The IAN/UMCES Symbol and Image Libraries are provided completely cost
and royalty free for any use, with attribution, except redistribution or
Epinephelus tukula Macropus

Sara Klips, Integration and Application Network, University of Maryland
Center for Environmental Science (; The
IAN/UMCES Symbol and Image Libraries are provided completely cost and
royalty free for any use, with attribution, except redistribution or
Lumbricus sp.

As you can see there are a lot of citations for the pyramid image (which i mentioned in an earlier post). This list is actually what lead Sabrina and Dr. Johnson to brainstorm other ways of citing images rather than just including them in the text. The task of moving over all citations was tedious but I’m sure the students will appreciate the less cluttered content sections.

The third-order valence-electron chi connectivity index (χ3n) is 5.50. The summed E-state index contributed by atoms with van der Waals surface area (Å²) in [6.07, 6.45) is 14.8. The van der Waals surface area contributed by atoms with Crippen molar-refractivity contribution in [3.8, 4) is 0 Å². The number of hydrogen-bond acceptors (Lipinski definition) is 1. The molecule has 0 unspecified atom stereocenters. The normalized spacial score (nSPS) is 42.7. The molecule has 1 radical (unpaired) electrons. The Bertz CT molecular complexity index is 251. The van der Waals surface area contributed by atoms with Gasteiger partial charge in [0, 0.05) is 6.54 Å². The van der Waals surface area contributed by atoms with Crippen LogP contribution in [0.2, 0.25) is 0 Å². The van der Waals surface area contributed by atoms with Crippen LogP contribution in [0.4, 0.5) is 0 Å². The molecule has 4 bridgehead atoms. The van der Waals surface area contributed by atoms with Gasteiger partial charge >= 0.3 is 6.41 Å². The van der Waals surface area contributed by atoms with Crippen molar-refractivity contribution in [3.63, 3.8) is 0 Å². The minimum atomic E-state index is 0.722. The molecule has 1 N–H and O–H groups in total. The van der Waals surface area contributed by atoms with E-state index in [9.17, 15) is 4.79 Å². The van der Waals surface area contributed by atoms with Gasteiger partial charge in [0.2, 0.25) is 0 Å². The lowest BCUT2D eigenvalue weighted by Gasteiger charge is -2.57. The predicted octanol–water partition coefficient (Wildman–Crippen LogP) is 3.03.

Making all the Credits tabs took a lot of time but I completed it before the week was over. I then found and added images to three new leaves. However, these leaves, while important to complete soon, are notamongthe most important things to finish before the end of the summer. Thus, after I completed these leaves I was switched over to working on content related problems. Within each leaf there were supposed to be links to reference sources and internal links to other similar leaves. However, the vast majority of these links had not been added. In the text you would see a [1] where a link to reference 1 was supposed to be but the link would not work. In order to link to reference 1 I had to copy the URL for reference one and insert it before the 1 so that the link looked like [www…|1] in the editing view. Once the link was inserted and saved in normal mode the link still looked like [1] but when u clicked on the 1 it took you to the proper website. This process was similar for adding internal links I just had to take the leaf that was to be linked and format it like this, ((A000…|Leaf: …?)) where the A number was filled in and the name of the leaf was inserted after the colon.